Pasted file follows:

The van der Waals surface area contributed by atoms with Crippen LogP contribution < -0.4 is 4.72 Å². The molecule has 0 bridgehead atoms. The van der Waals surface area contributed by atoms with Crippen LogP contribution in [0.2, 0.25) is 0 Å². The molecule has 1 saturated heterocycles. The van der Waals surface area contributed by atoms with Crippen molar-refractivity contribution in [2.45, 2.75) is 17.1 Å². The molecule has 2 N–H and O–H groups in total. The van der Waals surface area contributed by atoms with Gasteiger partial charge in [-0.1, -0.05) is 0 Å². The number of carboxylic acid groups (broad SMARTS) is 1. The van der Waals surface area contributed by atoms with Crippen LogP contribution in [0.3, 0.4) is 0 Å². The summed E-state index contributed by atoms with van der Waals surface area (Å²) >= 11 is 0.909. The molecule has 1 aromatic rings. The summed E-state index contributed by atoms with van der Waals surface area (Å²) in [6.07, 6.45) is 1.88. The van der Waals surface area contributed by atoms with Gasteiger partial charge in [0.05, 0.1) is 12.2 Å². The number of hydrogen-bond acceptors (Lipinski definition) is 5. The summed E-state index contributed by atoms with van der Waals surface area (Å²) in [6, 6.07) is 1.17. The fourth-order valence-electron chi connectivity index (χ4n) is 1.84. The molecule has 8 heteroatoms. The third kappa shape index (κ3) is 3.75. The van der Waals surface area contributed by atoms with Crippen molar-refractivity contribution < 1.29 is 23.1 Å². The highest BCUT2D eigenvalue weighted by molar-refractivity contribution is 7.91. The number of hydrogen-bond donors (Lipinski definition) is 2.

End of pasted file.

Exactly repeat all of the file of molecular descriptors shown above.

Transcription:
The van der Waals surface area contributed by atoms with Crippen LogP contribution < -0.4 is 4.72 Å². The molecule has 0 bridgehead atoms. The van der Waals surface area contributed by atoms with Crippen LogP contribution in [0.2, 0.25) is 0 Å². The molecule has 1 saturated heterocycles. The van der Waals surface area contributed by atoms with Crippen molar-refractivity contribution in [2.45, 2.75) is 17.1 Å². The molecule has 2 N–H and O–H groups in total. The van der Waals surface area contributed by atoms with Gasteiger partial charge in [-0.1, -0.05) is 0 Å². The number of carboxylic acid groups (broad SMARTS) is 1. The van der Waals surface area contributed by atoms with Crippen LogP contribution in [0.3, 0.4) is 0 Å². The summed E-state index contributed by atoms with van der Waals surface area (Å²) >= 11 is 0.909. The molecule has 1 aromatic rings. The summed E-state index contributed by atoms with van der Waals surface area (Å²) in [6.07, 6.45) is 1.88. The van der Waals surface area contributed by atoms with Gasteiger partial charge in [0.05, 0.1) is 12.2 Å². The number of hydrogen-bond acceptors (Lipinski definition) is 5. The summed E-state index contributed by atoms with van der Waals surface area (Å²) in [6, 6.07) is 1.17. The fourth-order valence-electron chi connectivity index (χ4n) is 1.84. The molecule has 8 heteroatoms. The third kappa shape index (κ3) is 3.75. The van der Waals surface area contributed by atoms with Crippen molar-refractivity contribution < 1.29 is 23.1 Å². The highest BCUT2D eigenvalue weighted by molar-refractivity contribution is 7.91. The number of hydrogen-bond donors (Lipinski definition) is 2.